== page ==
At times autistics are said to have low emotional IQ levels and told that they need improve emotional IQ levels, by well-meaning employers and support professionals. In fact, some individuals on the autism spectrum are segregated in work environments and told to take emotional IQ trainings, while their peers are not subjected to such treatment. I know this discrimination occurs, as it happened to me. I ask, if we would dare do this to a different diverse group, such as all blacks or all women.
It’s time we start treating autistics with the same dignity and respect that other minorities demand. It’s time to stick up for ourselves and our people.
This line of thinking, of subjecting autistics to emotional IQ tests, is illogical and outdated, and I’ll tell you why.
I say, if autistics, and other like-minded folks, need improve their emotional IQ levels, based on a theory/test written from the perspective of non-autistics, who have different neurology than those on the autism spectrum, then:
1) Autistics ought to create our own test, an Integrity Intelligence Test, based on what we think integrity looks like; thusly, when we are accused of lacking in the emotional IQ levels, then the general population ought look at what they are lacking on our integrity scale;
2) Furthermore, we need to recognize that when predictors of emotional IQ levels are partially based on self-control and social skill ability, then autistics are set up to fail from the start, by their given neurology;
3) Our Integrity Test ought include our integrity indicators, based on how we live in this world; meaning, high levels of integrity would equate to: extreme transparency, unbridled honesty, and an aversion to lying, bullying, manipulating, deceit, gossip, and the mistreatment of others, particularly for self-gain. This integrity test should be administered to every corporate leader; and they ought be subjected to integrity training courses (taught by autistics);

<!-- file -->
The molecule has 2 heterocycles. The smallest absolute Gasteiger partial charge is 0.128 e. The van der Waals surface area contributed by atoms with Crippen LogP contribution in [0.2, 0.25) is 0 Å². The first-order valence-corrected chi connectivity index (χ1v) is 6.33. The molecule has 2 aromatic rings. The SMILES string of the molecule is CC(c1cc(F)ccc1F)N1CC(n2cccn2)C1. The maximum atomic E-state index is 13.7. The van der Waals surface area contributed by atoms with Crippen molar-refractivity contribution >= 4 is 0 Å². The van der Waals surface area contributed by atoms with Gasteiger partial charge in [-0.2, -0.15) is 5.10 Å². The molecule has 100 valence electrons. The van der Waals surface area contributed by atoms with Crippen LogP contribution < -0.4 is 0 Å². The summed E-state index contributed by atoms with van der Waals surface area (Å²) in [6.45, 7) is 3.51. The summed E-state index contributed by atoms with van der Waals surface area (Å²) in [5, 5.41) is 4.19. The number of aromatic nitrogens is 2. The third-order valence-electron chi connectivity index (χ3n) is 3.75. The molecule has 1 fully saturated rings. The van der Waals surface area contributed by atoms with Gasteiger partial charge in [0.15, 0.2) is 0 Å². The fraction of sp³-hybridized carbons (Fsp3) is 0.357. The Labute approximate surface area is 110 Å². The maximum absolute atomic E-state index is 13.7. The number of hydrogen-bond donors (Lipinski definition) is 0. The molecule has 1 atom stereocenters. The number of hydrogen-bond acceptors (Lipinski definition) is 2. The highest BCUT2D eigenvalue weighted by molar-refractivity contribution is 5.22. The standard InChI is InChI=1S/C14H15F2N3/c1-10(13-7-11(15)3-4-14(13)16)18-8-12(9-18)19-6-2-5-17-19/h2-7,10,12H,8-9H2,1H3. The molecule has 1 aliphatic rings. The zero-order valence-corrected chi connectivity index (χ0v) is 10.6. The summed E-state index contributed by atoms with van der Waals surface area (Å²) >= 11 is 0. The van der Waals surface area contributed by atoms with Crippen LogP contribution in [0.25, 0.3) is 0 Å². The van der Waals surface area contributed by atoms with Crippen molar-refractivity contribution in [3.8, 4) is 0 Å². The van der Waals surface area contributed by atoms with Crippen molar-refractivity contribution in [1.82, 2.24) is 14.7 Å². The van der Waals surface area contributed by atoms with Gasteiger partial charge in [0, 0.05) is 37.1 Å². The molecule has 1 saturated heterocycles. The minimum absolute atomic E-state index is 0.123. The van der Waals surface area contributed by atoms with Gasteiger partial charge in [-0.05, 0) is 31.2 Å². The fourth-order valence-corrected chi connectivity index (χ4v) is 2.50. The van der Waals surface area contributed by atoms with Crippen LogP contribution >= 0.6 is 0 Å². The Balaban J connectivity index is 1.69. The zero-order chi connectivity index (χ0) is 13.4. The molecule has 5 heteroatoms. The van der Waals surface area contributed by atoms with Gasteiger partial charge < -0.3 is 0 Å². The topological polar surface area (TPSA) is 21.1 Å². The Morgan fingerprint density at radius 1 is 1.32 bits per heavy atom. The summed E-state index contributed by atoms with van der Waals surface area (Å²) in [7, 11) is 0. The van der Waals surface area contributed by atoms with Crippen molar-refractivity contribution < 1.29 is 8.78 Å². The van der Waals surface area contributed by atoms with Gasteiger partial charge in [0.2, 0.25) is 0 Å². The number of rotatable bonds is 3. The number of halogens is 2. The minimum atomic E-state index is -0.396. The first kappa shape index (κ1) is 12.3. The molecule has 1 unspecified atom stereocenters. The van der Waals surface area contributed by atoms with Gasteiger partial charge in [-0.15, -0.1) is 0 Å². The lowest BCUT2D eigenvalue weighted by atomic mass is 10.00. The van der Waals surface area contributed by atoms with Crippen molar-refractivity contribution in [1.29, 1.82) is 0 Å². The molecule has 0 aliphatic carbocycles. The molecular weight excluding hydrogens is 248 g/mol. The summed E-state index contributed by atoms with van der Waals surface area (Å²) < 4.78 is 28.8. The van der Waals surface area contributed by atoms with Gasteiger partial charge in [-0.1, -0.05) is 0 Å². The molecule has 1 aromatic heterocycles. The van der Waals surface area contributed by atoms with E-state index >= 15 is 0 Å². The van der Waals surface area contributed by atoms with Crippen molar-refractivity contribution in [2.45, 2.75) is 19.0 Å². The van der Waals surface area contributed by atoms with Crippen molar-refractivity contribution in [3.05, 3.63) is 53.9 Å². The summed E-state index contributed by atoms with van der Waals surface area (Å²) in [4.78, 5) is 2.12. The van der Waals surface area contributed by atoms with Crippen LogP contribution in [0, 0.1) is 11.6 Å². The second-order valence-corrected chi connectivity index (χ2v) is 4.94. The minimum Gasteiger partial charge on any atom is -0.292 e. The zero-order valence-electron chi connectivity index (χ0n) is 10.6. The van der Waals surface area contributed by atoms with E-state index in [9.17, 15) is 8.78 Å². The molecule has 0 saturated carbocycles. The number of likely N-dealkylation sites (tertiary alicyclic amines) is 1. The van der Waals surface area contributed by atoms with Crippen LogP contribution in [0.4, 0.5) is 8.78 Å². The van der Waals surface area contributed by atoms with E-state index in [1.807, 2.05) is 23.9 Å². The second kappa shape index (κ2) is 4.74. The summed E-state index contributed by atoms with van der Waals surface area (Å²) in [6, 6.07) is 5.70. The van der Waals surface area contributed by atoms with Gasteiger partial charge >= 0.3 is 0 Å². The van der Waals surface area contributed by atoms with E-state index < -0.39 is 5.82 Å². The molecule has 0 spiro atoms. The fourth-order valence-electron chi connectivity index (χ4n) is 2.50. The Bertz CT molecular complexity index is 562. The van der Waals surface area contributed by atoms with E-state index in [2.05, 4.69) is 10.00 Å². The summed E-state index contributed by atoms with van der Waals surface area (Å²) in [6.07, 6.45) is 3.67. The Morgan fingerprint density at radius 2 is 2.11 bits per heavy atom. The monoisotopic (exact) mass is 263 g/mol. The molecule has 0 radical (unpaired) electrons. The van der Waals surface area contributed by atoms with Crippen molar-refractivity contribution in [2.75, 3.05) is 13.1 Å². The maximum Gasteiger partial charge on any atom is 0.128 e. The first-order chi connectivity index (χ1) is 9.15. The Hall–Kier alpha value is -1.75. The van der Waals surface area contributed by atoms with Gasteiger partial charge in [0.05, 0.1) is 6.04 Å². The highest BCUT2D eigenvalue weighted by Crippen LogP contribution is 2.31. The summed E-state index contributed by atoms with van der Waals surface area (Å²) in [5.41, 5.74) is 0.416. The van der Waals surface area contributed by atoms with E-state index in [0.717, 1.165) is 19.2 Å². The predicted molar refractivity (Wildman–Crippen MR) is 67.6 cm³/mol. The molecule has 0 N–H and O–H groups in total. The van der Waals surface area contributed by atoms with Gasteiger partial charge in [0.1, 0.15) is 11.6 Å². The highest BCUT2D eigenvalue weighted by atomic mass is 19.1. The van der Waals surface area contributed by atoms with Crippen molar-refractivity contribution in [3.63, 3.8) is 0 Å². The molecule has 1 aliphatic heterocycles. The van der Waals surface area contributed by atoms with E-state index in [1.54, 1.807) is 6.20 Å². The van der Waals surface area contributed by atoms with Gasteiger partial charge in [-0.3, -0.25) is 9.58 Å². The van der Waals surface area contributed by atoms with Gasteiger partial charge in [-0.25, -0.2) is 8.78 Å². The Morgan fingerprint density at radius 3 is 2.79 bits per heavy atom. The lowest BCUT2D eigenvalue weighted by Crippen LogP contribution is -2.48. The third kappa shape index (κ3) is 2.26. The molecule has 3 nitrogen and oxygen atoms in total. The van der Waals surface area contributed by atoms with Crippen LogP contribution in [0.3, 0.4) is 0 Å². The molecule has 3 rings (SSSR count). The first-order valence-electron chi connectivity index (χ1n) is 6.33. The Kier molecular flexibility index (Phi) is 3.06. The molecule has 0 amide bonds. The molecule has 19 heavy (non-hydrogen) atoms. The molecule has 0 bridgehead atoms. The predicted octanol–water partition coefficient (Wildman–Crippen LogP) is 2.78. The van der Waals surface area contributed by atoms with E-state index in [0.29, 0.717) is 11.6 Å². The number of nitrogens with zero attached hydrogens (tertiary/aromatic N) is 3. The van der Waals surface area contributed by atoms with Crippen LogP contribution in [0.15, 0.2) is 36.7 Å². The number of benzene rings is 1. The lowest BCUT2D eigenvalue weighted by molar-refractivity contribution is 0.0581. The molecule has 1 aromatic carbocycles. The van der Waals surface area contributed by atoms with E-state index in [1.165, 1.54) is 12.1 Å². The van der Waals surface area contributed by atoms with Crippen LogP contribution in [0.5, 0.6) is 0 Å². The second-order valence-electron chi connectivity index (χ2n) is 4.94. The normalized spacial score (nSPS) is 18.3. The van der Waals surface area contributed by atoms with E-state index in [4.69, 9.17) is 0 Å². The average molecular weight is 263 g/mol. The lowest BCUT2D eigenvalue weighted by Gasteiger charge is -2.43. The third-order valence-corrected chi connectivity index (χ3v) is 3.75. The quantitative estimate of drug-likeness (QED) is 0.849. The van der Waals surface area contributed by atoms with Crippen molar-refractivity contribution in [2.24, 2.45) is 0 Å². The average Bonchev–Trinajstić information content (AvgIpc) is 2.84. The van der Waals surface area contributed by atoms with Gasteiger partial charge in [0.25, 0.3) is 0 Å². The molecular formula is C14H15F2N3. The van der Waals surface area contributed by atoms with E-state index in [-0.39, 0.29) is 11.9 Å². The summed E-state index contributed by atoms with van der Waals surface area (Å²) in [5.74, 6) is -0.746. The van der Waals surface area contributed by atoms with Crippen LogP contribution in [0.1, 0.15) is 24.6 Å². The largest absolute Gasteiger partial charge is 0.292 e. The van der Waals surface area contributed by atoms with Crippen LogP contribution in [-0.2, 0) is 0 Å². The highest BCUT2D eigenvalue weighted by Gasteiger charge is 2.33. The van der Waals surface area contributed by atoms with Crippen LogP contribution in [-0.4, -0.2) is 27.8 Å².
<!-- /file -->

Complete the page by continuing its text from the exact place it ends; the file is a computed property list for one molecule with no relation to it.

4) And, as most autistics have an extremely high-level of self-awareness and empathy, which are both used as indicators of high emotional intelligence, then autistics ought be able to tip the scale and earn extra bonus points in those areas, as we are exceptional; and those in the mainstream, who don’t show true empathy, but just pretend to empathize, ought be penalized and lose points toward their emotional IQ score.
I believe it’s time to take a hard look at separating a person from the whole of themselves, and singling out a few definers that classify as enough and normal and worthy.
It’s time we don’t accept this ‘normal’ that has been engrained in us since childhood and reinforced in ribbons of shame, blame, and accusation.
We don’t need to feel damaged, or lacking, or in need of training to be more like the rest of the world. If anything, the rest of the world needs autistics to show them how to be, how to live with integrity.
Samantha Craft, Everyday Aspergers
Side note: We communicate differently. No amount of training can rewire our brains to communicate in a non-autistic fashion — unless we are masking and pretending. We can learn how to better communicate and understand other viewpoints, but, equally, others can learn to better communicate with us and understand our viewpoints.